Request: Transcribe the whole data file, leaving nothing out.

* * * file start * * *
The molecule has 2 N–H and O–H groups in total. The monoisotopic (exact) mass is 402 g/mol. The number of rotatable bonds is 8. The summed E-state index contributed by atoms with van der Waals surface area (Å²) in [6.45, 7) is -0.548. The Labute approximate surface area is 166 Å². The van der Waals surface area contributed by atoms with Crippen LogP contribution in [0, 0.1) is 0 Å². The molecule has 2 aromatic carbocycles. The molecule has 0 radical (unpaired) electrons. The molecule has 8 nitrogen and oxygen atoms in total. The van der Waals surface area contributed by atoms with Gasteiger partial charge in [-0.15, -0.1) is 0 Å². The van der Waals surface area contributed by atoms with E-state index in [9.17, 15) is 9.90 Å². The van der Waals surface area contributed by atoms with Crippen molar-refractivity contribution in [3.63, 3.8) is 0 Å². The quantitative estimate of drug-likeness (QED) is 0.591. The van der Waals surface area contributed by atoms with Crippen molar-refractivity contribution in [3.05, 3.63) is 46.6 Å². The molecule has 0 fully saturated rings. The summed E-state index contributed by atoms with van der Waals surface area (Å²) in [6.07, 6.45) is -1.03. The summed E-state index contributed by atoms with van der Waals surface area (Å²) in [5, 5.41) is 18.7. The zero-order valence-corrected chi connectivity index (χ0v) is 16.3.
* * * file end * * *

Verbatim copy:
The molecule has 2 N–H and O–H groups in total. The monoisotopic (exact) mass is 402 g/mol. The number of rotatable bonds is 8. The summed E-state index contributed by atoms with van der Waals surface area (Å²) in [6.45, 7) is -0.548. The Labute approximate surface area is 166 Å². The van der Waals surface area contributed by atoms with Crippen LogP contribution in [0, 0.1) is 0 Å². The molecule has 2 aromatic carbocycles. The molecule has 0 radical (unpaired) electrons. The molecule has 8 nitrogen and oxygen atoms in total. The van der Waals surface area contributed by atoms with Gasteiger partial charge in [-0.15, -0.1) is 0 Å². The van der Waals surface area contributed by atoms with E-state index in [9.17, 15) is 9.90 Å². The van der Waals surface area contributed by atoms with Crippen molar-refractivity contribution in [3.63, 3.8) is 0 Å². The quantitative estimate of drug-likeness (QED) is 0.591. The van der Waals surface area contributed by atoms with Crippen molar-refractivity contribution in [3.05, 3.63) is 46.6 Å². The molecule has 0 fully saturated rings. The summed E-state index contributed by atoms with van der Waals surface area (Å²) in [6.07, 6.45) is -1.03. The summed E-state index contributed by atoms with van der Waals surface area (Å²) in [5, 5.41) is 18.7. The zero-order valence-corrected chi connectivity index (χ0v) is 16.3.